Cutting through the green noise
Alison Taylor, Managing Director:
Whatever impact the pandemic has had on your life, we have all been forced to make changes to our routines and have found ourselves reflecting on and comparing our lifestyles before and during, while dreaming of what might be to come as we learn to live alongside COVID-19. The pandemic has reminded us all how fragile the human race is and that, for all our dominance over the planet and its resources, we are still at the mercy of nature and, when she roars, we need to take heed!
Whether or not the events of the past year have had a direct impact on people’s political persuasions, for the first time that I can remember the Green Party was celebrating this May, although, as the BBC so eloquently put it when commenting on council seats won by the party: “We should be clear: that’s a rise from a very small number, to a slightly bigger small number.” But I hope it is an indication that the tide is finally beginning to turn.
For decades, nature has been providing evidence of her destruction under humans stewardship. But governments have dragged their heels, argued, set and delayed deadlines. Yet, the pandemic has shown us just how fast and decisively governments and corporations can mobilise when they see that there really is no other option. Before last year, I had never heard of furlough or lockdown in the context of a whole country in peacetime and I never dreamed that ‘Essential Travel Only’ would be a familiar road sign.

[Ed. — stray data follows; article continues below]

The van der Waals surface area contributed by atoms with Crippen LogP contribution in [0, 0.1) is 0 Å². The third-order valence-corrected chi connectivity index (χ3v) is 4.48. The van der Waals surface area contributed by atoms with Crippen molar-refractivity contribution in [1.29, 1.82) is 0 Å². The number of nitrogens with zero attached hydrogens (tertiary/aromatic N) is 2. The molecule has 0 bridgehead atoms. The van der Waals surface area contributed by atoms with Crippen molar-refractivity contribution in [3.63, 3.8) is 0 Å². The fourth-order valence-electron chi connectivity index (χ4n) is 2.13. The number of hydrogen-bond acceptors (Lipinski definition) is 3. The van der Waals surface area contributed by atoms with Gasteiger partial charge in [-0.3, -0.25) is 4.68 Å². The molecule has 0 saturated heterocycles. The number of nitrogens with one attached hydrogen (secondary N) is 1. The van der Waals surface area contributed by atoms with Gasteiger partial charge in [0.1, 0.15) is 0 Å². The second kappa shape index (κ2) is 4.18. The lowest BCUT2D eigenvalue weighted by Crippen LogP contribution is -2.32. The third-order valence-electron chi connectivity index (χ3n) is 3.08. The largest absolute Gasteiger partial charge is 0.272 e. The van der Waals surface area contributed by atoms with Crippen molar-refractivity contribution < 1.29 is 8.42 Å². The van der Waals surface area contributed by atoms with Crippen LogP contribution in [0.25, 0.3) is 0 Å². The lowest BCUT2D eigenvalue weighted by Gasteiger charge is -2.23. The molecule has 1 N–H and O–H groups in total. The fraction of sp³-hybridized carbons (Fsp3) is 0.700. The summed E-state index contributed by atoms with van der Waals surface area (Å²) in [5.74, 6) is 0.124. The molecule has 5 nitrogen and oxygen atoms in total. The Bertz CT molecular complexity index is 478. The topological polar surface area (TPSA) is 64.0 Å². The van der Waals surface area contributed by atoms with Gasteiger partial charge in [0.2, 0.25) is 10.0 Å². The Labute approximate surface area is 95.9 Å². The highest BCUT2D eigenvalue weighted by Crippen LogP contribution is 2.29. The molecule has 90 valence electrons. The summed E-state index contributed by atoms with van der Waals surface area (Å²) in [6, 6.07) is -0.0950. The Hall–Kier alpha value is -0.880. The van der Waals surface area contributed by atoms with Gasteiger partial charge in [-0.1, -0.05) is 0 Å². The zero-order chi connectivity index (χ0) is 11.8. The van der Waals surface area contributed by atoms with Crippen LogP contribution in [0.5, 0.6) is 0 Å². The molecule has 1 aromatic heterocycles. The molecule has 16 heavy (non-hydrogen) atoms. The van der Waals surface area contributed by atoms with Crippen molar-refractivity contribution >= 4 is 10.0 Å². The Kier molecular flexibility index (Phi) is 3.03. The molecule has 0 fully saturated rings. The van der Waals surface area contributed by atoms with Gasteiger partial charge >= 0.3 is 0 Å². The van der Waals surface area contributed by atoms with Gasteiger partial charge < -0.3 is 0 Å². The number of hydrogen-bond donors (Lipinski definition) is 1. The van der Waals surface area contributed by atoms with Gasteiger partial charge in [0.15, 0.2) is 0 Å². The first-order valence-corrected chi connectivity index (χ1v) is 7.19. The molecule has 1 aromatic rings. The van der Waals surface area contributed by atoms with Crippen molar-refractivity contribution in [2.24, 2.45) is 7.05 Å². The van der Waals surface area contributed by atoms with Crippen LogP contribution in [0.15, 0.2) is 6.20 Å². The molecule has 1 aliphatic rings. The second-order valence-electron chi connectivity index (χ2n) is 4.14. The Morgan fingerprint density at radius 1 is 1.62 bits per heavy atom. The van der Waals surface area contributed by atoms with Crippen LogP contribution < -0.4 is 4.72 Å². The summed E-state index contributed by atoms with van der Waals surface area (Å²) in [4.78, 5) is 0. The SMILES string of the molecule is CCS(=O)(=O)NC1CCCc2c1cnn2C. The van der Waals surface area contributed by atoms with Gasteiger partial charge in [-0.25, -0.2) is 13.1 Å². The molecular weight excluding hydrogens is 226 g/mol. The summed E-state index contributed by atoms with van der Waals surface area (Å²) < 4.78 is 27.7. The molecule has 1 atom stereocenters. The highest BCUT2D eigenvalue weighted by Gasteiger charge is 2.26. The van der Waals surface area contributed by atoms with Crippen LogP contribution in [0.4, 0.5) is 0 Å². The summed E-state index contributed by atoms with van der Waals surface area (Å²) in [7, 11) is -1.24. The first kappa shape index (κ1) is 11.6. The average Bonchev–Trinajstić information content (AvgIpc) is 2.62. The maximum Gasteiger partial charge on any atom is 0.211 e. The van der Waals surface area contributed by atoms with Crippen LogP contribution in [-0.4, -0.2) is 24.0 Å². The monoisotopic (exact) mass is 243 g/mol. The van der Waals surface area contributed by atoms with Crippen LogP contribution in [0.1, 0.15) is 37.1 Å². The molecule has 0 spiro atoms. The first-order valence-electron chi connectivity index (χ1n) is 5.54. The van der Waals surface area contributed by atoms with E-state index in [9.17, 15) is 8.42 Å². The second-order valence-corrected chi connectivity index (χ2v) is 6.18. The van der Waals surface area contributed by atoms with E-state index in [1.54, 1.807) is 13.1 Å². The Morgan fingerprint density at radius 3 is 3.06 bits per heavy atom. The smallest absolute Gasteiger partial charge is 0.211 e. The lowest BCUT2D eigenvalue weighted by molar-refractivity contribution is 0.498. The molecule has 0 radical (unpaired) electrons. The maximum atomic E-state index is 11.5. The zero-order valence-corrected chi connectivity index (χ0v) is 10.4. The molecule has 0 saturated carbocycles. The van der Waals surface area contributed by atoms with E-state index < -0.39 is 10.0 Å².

So, now that we’ve all witnessed the rapid crises response to the pandemic of those who wield the most power, I hope that we will see similar leadership and command in response to the climate crisis. Don’t get me wrong, I know with 100% certainty that every little thing that each individual does to make their lifestyle more sustainable makes an essential contribution to the collective effort to save our planet. But I also know that the real power to make the level of dramatic and lasting change that the world needs rests with governments and large corporations. Only through legislation and bold leadership will we secure a sustainable future for generations to come.
However, one of the unfortunate consequences of the pandemic has been the erosion of trust in governments – the Edelman Trust Barometer shows that businesses are now more trusted than governments across the world. This means that much of the responsibility for progress towards the UN Sustainable Development Goals must lie with corporations.
So, as businesses adjust their strategies and operations to the meet the demands of their post-COVID markets, there is an exciting and quite liberating opportunity for them to demonstrate brave vision and leadership, and to cut through the green-noise that dominated pre-2020. How can they do this? Well, in a world where trust in authority and the media is so diminished, it is those businesses that show evidence and meaningful long-term measurement of their strategies for addressing climate change, that will be heard, followed and that will win the long game, for everyone.